These five skills are essential for any CTO to be successful in their role. With the right skillset and a strategic approach, a CTO can lead their organization to success and ensure a successful transformation.

To read more about Chief Transformation Officers, see my other article here:

Image credit: Pexels

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Nominations Closed – Top 40 Innovation Bloggers of 2022

Nominations Closed for the Top 40 Innovation Bloggers of 2022Human-Centered Change and Innovation loves making innovation insights accessible for the greater good, because we truly believe that the better our organizations get at delivering value to their stakeholders the less waste of natural resources and human resources there will be.

As a result, we are eternally grateful to all of you out there who take the time to create and share great innovation articles, presentations, white papers, and videos with Braden Kelley and the Human-Centered Change and Innovation team. As a small thank you to those of you who follow along, we like to make a list of the Top 40 Innovation Bloggers available each year!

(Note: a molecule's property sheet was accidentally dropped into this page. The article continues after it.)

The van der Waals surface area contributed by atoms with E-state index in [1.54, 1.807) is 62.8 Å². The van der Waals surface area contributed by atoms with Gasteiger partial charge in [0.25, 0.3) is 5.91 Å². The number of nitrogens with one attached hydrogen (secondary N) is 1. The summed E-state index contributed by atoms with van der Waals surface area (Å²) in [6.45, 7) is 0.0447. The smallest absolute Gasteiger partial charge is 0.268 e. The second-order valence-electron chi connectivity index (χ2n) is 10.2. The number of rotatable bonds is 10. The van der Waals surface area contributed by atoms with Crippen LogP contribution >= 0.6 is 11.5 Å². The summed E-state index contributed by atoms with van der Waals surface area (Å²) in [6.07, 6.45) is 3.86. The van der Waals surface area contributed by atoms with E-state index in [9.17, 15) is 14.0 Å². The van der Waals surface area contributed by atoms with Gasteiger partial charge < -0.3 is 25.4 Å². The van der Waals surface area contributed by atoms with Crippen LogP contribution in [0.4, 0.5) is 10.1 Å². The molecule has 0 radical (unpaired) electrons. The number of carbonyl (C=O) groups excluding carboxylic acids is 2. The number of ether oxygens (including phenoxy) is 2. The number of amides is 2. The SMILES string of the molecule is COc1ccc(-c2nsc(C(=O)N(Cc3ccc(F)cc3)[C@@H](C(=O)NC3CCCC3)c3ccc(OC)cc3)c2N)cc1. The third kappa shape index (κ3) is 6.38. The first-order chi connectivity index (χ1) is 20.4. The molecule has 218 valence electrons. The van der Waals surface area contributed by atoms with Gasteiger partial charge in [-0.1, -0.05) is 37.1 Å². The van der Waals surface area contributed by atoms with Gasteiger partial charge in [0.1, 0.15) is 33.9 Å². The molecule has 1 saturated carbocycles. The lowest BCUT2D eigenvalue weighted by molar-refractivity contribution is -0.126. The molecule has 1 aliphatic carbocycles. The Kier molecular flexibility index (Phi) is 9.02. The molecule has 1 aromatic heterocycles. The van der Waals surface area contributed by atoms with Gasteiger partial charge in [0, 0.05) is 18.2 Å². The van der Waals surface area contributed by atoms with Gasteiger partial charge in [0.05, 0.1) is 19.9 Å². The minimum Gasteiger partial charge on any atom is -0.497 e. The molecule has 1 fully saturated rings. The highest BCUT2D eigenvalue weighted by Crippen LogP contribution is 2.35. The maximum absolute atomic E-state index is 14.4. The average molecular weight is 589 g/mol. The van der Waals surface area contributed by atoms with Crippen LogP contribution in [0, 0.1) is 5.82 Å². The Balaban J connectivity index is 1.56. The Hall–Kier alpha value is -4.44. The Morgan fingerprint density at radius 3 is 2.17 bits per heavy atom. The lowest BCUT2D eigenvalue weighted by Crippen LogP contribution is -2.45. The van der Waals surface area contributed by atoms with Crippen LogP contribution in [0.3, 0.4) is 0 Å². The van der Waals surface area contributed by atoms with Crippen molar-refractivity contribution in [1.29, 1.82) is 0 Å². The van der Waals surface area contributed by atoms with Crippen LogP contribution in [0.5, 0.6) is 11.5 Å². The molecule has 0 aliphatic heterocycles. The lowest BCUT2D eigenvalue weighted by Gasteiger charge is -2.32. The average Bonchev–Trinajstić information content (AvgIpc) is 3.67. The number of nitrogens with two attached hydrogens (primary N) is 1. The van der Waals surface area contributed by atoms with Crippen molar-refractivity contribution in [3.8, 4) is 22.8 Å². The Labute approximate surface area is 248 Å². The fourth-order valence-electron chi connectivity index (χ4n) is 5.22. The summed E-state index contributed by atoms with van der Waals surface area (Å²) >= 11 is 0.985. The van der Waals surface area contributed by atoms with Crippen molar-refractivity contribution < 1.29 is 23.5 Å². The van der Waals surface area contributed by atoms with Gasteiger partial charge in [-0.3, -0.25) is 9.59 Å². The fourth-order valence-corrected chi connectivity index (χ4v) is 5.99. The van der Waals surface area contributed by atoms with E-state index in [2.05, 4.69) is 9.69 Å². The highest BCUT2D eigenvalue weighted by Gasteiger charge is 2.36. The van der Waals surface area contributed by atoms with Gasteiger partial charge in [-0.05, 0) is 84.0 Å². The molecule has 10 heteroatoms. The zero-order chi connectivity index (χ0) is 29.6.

Our lists from the ten previous years have been tremendously popular, including:

Top 40 Innovation Bloggers of 2015
Top 40 Innovation Bloggers of 2016
Top 40 Innovation Bloggers of 2017
Top 40 Innovation Bloggers of 2018
Top 40 Innovation Bloggers of 2019
Top 40 Innovation Bloggers of 2020
Top 40 Innovation Bloggers of 2021

Do you just have someone that you like to read that writes about innovation, or some of the important adjacencies – trends, consumer psychology, change, leadership, strategy, behavioral economics, collaboration, or design thinking?

Human-Centered Change and Innovation is now looking for the Top 40 Innovation Bloggers of 2022.

The deadline for submitting nominations is December 24, 2022 at midnight GMT.

You can submit a nomination either of these two ways:

  1. Sending us the name of the blogger and the url of their blog by @reply on twitter to @innovate
  2. Sending the name of the blogger and the url of their blog and your e-mail address using our contact form

(Note: HUGE bonus points for being a contributing author)

So, think about who you like to read and let us know by midnight GMT on December 24, 2022.

We will then compile a voting list of all the nominations, and publish it on December 25, 2022.